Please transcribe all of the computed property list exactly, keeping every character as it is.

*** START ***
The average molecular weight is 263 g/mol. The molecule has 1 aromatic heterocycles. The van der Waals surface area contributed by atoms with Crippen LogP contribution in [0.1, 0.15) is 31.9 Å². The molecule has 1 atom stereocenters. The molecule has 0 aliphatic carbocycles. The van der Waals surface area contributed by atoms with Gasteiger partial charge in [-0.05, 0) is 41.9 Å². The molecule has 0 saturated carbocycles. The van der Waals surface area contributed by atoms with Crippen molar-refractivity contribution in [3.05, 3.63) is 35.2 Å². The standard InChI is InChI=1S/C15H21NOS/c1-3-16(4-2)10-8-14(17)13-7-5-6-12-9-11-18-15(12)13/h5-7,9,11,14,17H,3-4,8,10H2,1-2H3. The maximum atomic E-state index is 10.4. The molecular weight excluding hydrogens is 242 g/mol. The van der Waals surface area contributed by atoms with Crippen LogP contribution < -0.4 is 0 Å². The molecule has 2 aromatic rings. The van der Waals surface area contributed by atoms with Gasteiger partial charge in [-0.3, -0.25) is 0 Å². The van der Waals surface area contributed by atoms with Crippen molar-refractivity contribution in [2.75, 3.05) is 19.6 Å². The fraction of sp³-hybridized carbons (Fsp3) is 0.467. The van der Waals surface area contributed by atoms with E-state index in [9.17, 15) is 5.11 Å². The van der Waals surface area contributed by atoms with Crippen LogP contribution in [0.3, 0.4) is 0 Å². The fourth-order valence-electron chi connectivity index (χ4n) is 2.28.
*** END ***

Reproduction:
The average molecular weight is 263 g/mol. The molecule has 1 aromatic heterocycles. The van der Waals surface area contributed by atoms with Crippen LogP contribution in [0.1, 0.15) is 31.9 Å². The molecule has 1 atom stereocenters. The molecule has 0 aliphatic carbocycles. The van der Waals surface area contributed by atoms with Gasteiger partial charge in [-0.05, 0) is 41.9 Å². The molecule has 0 saturated carbocycles. The van der Waals surface area contributed by atoms with Crippen molar-refractivity contribution in [3.05, 3.63) is 35.2 Å². The standard InChI is InChI=1S/C15H21NOS/c1-3-16(4-2)10-8-14(17)13-7-5-6-12-9-11-18-15(12)13/h5-7,9,11,14,17H,3-4,8,10H2,1-2H3. The maximum atomic E-state index is 10.4. The molecular weight excluding hydrogens is 242 g/mol. The van der Waals surface area contributed by atoms with Crippen LogP contribution < -0.4 is 0 Å². The molecule has 2 aromatic rings. The van der Waals surface area contributed by atoms with Gasteiger partial charge in [-0.3, -0.25) is 0 Å². The van der Waals surface area contributed by atoms with Crippen molar-refractivity contribution in [2.75, 3.05) is 19.6 Å². The fraction of sp³-hybridized carbons (Fsp3) is 0.467. The van der Waals surface area contributed by atoms with E-state index in [9.17, 15) is 5.11 Å². The van der Waals surface area contributed by atoms with Crippen LogP contribution in [0.3, 0.4) is 0 Å². The fourth-order valence-electron chi connectivity index (χ4n) is 2.28.